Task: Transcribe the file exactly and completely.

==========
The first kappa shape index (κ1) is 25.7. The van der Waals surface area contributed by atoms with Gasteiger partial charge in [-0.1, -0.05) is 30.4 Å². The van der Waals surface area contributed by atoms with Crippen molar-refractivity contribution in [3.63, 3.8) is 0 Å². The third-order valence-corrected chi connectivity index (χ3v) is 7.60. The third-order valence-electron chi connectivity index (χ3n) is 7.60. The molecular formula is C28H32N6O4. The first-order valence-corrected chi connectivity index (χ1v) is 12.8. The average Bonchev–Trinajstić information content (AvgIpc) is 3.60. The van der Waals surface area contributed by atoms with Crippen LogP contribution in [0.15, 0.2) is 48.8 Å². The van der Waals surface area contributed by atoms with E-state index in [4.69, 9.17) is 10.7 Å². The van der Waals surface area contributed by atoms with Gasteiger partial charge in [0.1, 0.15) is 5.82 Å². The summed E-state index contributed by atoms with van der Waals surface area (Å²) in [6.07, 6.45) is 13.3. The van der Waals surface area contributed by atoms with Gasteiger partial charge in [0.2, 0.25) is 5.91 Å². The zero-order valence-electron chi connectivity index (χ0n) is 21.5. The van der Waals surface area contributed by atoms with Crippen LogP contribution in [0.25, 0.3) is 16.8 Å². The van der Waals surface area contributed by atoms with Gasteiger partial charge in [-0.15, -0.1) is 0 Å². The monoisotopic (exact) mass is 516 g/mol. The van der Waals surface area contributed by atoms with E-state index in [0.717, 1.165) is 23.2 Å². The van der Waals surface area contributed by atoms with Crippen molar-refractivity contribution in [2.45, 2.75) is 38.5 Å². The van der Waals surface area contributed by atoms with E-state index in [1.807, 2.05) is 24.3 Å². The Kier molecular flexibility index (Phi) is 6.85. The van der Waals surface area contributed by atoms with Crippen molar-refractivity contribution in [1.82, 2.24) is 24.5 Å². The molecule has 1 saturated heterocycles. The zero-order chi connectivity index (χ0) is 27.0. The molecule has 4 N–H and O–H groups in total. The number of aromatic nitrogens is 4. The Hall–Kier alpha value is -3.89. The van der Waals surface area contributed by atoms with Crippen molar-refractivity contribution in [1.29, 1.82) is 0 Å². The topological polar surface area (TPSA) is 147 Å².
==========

The first kappa shape index (κ1) is 25.7. The van der Waals surface area contributed by atoms with Gasteiger partial charge in [-0.1, -0.05) is 30.4 Å². The van der Waals surface area contributed by atoms with Crippen molar-refractivity contribution in [3.63, 3.8) is 0 Å². The third-order valence-corrected chi connectivity index (χ3v) is 7.60. The third-order valence-electron chi connectivity index (χ3n) is 7.60. The molecular formula is C28H32N6O4. The first-order valence-corrected chi connectivity index (χ1v) is 12.8. The average Bonchev–Trinajstić information content (AvgIpc) is 3.60. The van der Waals surface area contributed by atoms with Crippen LogP contribution in [0.15, 0.2) is 48.8 Å². The van der Waals surface area contributed by atoms with E-state index in [4.69, 9.17) is 10.7 Å². The van der Waals surface area contributed by atoms with Gasteiger partial charge in [0.1, 0.15) is 5.82 Å². The summed E-state index contributed by atoms with van der Waals surface area (Å²) in [6.07, 6.45) is 13.3. The van der Waals surface area contributed by atoms with Gasteiger partial charge in [0.2, 0.25) is 5.91 Å². The zero-order valence-electron chi connectivity index (χ0n) is 21.5. The van der Waals surface area contributed by atoms with Crippen LogP contribution in [0.25, 0.3) is 16.8 Å². The van der Waals surface area contributed by atoms with Gasteiger partial charge in [-0.15, -0.1) is 0 Å². The monoisotopic (exact) mass is 516 g/mol. The van der Waals surface area contributed by atoms with E-state index in [0.717, 1.165) is 23.2 Å². The van der Waals surface area contributed by atoms with Crippen molar-refractivity contribution in [2.45, 2.75) is 38.5 Å². The van der Waals surface area contributed by atoms with E-state index in [1.807, 2.05) is 24.3 Å². The Kier molecular flexibility index (Phi) is 6.85. The van der Waals surface area contributed by atoms with Crippen molar-refractivity contribution in [1.82, 2.24) is 24.5 Å². The molecule has 1 saturated heterocycles. The zero-order chi connectivity index (χ0) is 27.0. The molecule has 4 N–H and O–H groups in total. The number of aromatic nitrogens is 4. The Hall–Kier alpha value is -3.89. The van der Waals surface area contributed by atoms with Crippen molar-refractivity contribution in [1.29, 1.82) is 0 Å². The topological polar surface area (TPSA) is 147 Å².